Slap us if you think this question is a little too deep for a Thursday afternoon - but what if you had no recollection whatsoever of what made you the person you are today?
Englishman Doug Bruce walked out of his Manhattan apartment at 8pm and turned up on a New York subway heading to Coney Island 11 hours later - with no idea who he was, where he’d been or what he was doing.
In Unknown White Male, UK director Rupert Murray follows Doug as he attempts to repair his life. They retrace his steps, following Doug’s hazy journey to Coney Island, where he finally ended up at a psychiatric hospital. Terrified and disorientated, he was wrist-tagged as an unknown white male.
The authorities would not release Bruce until someone could identify him and although he remembered his signature, no one could read it. The only clue to finding how he had spent the previous 37 years of his life was a phone number he had in his possession but the person on the other end had never heard of him.
Rupert Murray admits that despite he and Bruce being old friends, he was initially concerned when approaching him about the subject.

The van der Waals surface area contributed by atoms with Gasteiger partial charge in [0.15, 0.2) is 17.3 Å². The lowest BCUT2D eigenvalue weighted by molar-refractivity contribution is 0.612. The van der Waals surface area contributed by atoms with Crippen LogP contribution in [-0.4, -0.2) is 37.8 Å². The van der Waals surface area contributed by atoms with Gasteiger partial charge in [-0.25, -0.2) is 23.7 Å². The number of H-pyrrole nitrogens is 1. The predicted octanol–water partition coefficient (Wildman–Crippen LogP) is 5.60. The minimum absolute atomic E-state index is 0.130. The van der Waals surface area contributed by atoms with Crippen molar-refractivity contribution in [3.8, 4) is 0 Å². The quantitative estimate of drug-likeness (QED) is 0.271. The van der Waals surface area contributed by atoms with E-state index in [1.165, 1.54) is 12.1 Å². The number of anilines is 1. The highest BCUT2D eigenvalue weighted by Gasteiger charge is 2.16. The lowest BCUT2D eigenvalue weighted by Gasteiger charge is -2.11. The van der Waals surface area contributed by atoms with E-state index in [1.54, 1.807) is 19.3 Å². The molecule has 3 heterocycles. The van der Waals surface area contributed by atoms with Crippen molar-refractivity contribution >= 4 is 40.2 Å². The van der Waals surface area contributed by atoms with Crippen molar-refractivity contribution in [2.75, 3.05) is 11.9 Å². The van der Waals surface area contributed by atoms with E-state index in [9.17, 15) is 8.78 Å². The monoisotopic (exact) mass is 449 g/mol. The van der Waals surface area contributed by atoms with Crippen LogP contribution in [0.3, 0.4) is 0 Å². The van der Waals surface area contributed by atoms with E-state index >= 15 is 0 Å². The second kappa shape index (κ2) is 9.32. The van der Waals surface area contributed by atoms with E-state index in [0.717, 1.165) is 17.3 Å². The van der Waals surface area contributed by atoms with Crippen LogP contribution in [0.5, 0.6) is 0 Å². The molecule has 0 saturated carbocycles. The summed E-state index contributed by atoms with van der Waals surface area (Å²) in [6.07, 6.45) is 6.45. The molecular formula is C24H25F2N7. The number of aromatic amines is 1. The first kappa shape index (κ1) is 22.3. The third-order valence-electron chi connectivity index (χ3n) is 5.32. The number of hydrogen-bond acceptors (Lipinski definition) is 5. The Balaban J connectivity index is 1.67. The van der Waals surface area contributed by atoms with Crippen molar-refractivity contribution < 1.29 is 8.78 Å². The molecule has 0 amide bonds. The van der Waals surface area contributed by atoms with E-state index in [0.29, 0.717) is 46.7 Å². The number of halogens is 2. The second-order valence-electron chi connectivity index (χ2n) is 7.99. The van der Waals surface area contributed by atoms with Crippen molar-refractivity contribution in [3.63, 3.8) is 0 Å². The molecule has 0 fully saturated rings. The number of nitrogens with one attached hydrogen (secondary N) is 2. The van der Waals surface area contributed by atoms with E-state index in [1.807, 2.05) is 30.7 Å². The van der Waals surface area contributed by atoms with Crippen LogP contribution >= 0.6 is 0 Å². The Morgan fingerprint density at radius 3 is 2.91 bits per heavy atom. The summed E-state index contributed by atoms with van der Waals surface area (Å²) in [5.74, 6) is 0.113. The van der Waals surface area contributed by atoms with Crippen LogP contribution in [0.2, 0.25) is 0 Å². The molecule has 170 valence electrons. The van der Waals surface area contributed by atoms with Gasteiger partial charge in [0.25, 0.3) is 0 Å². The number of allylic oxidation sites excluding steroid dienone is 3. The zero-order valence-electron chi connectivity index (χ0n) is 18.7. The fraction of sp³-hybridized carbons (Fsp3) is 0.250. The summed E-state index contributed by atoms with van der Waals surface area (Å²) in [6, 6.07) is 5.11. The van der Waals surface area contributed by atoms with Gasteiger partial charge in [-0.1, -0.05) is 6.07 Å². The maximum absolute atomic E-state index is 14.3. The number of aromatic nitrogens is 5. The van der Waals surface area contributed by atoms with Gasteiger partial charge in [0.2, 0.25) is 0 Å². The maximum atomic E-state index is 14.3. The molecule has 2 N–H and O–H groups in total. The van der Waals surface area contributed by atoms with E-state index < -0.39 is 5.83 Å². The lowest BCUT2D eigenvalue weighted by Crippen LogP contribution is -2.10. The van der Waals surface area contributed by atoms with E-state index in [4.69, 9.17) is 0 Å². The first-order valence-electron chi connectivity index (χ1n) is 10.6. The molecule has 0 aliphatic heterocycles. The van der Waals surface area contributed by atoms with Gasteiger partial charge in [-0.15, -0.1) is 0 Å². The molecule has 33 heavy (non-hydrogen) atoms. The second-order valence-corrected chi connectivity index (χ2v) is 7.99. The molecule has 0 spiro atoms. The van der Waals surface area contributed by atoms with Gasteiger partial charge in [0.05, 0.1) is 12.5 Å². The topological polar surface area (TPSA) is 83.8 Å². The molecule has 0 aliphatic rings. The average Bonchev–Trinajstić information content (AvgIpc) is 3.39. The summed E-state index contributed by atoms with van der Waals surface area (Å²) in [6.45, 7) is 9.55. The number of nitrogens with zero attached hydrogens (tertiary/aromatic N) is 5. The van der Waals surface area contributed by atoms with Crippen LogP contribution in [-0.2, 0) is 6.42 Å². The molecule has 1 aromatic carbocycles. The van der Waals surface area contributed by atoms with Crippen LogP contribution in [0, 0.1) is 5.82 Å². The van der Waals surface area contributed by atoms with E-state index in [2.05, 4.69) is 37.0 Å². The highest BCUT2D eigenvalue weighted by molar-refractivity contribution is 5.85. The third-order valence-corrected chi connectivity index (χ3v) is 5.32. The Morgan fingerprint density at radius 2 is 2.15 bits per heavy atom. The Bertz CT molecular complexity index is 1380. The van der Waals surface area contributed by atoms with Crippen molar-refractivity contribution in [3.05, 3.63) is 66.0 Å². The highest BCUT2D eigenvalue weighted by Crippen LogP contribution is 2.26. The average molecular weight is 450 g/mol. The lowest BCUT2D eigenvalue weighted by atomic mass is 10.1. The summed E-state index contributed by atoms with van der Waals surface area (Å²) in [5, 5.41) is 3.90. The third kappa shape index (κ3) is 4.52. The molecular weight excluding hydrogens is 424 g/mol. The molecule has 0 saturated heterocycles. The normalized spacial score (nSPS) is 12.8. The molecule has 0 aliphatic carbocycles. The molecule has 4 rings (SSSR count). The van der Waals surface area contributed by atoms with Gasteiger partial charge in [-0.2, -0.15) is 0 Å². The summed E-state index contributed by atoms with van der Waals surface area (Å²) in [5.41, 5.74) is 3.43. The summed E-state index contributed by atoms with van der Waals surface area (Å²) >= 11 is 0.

“Eight months after the onset of amnesia I decided to write him a letter introducing myself and the idea of a film straight off the bat,” the helmer says. “I was an old friend and I wanted to make a film about what had happened to him. I had also heard that several of his 'new' friends were thinking of making a film about him, which made me feel quite protective. If anyone was going to tell his life story it should be someone from his past and that someone should be me.”
Murray’s flick is already gathering critical backslappings, the proudest surely being that the movie has been shortlisted for a Best Documentary Oscar nomination.
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